Increased Risk of Litigation Associated With Laser Surgery by Nonphysician Operators
Importance Controversy exists regarding the role of nonphysicians performing laser surgery and the increased risk of injury associated with this practice.Objective To identify the incidence of medical professional liability claims stemming from cutaneous laser surgery performed by nonphysician operators (NPOs).Design, Setting, and Participants Search of an online national database of public legal documents involving laser surgery by NPOs.Exposure Laser surgery by nonphysicians.Main Outcomes and Measures Frequency and nature of cases, including year of litigation, certification of provider and operator, type of procedure performed, clinical setting of injury, and cause of legal action.Results From January 1999, to December 2012, we identified 175 cases related to injury secondary to cutaneous laser surgery. Of these, 75 (42.9%) were cases involving an NPO. From 2008 to 2011, the percentage of cases with NPOs increased from 36.3% to 77.8%. Laser hair removal was the most commonly performed procedure. Despite the fact that approximately only one-third of laser hair removal procedures are performed by NPOs, 75.5% of hair removal lawsuits from 2004 to 2012 were performed by NPOs. From 2008 to 2012, this number increased to 85.7%. Most cases (64.0%) by NPOs were performed outside of a traditional medical setting.Conclusions and Relevance Claims related to cutaneous laser surgery by NPOs, particularly outside of a traditional medical setting, are increasing. Physicians and other laser operators should be aware of their state laws, especially in regard to physician supervision of NPOs.
- [Show abstract] [Hide abstract] ABSTRACT: IMPORTANCE Although some have noted that malpractice litigation may be "plateauing," defensive medical practices are pervasive and make up a considerable proportion of the "indirect" costs medicolegal issues contribute toward our health care system. Accordingly, these trends have spurred considerable interest in characterizing factors that play a role in alleged medical negligence, along with outcomes and awards. OBJECTIVES To conduct a focused examination of malpractice litigation regarding laser procedures in the head and neck and to determine the reasons for initiating litigation as well as outcomes and awards. DESIGN AND SETTING Retrospective analysis of the WestlawNext legal database, encompassing publicly available federal and state court records, to identify malpractice cases involving laser procedures in the head and neck. MAIN OUTCOMES AND MEASURES Outcomes, awards, defendant specialty, and other allegations. RESULTS Most cases (28 [82%]) included in this analysis involved female plaintiffs. Of 34 cases, 19 (56%) were resolved with a defendant verdict. The median indemnity was $150 000, and dermatologists, otolaryngologists, and plastic surgeons were the most commonly named defendants. The most common procedures were performed for age-related changes, acne scarring, hair removal, and vascular lesions, although there were also several rhinologic and airway cases. Of all cases, 25 (74%) involved cutaneous procedures, and common allegations noted included permanent injury (24 cases [71%]), disfigurement/scarring (23 [68%]), inadequate informed consent (17 [50%]), unnecessary/inappropriate procedure (15 [44%]), and burns (11 [32%]). Noncutaneous procedures had higher trending median payments ($600 000 vs $103 000), although this comparison did not reach statistical significance (P = .09). CONCLUSIONS AND RELEVANCE Procedures using lasers represent a potential target for malpractice litigation should an adverse event occur. Although cutaneous/cosmetic procedures were noted among cases included in this analysis, as well as other head and neck interventions, otolaryngologists were more likely to be named as defendants in the latter category. Although cases had modest indemnities compared with prior analyses, the potential for significant amounts was present. Inclusion into the informed consent process of specific factors detailed in this analysis may potentially decrease liability. In addition, physicians and patients should undergo comprehensive discussion regarding expectations as well as contingencies should adverse events occur. LEVEL OF EVIDENCE 4.0Comments 2Citations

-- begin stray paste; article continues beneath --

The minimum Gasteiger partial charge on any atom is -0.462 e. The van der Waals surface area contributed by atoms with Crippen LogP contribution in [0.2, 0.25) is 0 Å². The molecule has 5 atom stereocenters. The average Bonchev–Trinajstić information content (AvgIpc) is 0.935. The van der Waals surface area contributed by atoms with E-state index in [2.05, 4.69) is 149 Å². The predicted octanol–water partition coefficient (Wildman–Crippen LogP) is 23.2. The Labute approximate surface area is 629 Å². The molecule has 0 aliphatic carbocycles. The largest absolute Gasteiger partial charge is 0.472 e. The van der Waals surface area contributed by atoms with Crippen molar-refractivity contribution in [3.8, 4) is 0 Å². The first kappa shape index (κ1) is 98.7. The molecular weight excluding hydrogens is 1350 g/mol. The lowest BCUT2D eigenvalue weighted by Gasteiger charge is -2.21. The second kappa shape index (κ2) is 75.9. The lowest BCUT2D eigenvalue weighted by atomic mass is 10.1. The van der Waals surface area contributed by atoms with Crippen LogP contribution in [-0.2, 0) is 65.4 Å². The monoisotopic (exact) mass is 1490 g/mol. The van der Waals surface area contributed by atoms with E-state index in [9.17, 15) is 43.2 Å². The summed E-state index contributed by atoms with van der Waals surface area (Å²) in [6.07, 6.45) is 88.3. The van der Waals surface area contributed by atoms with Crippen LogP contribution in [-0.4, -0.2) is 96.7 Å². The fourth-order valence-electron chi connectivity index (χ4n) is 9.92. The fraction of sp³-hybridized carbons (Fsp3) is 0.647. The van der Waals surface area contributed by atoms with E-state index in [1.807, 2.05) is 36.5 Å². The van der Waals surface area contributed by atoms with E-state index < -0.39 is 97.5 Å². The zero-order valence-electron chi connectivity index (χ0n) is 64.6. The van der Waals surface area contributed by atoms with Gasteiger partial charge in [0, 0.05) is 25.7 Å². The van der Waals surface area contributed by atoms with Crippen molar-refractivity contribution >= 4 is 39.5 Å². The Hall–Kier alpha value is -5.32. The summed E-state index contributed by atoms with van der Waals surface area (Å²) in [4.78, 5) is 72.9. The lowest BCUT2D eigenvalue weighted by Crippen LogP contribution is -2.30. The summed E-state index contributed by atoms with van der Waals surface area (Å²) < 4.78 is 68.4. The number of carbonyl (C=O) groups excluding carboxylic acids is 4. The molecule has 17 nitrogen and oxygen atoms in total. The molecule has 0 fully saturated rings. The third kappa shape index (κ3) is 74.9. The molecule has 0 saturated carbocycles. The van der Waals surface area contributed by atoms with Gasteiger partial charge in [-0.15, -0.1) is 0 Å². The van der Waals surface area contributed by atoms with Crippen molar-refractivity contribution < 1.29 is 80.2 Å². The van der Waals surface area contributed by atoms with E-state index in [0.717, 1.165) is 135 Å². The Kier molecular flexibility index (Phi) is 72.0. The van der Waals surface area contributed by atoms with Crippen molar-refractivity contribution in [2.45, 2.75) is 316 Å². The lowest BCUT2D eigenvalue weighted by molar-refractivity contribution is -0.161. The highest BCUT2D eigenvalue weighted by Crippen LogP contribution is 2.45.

- [Show abstract] [Hide abstract] ABSTRACT: Background: The public preference for provider type in performing cutaneous surgery and cosmetic procedures is unknown in the United States. Methods: An internet-based survey was administered to the lay public. Respondents were asked to select the health care provider (dermatologist, plastic surgeon, primary care physician, general surgeon, and nurse practitioner/physician's assistant) they mostly prefer to perform different cutaneous cosmetic and surgical procedures. Results: Three hundred fifty-four respondents undertook the survey. Dermatologists were identified as the most preferable health care provider to evaluate and biopsy worrisome lesions on the face (69.8%), perform skin cancer surgery on the back (73.4%), perform skin cancer surgery on the face (62.7%), and perform laser procedures (56.3%) by most of the respondents. For filler injections, the responders similarly identified plastic surgeons and dermatologists (47.3% vs 44.6%, respectively) as the most preferred health care provider. For botulinum toxin injections, there was a slight preference for plastic surgeons followed by dermatologists (50.6% vs 38.4%). Plastic surgeons were the preferred health care provider for procedures such as liposuction (74.4%) and face-lift surgery (96.1%) by most of the respondents. Conclusion: Dermatologists are recognized as the preferred health care providers over plastic surgeons, primary care physicians, general surgeons, and nurse practitioners/physician's assistants to perform a variety of cutaneous cosmetic and surgical procedures including skin cancer surgery, on the face and body, and laser procedures. The general public expressed similar preferences for dermatologists and plastic surgeons regarding filler injections.0Comments 6Citations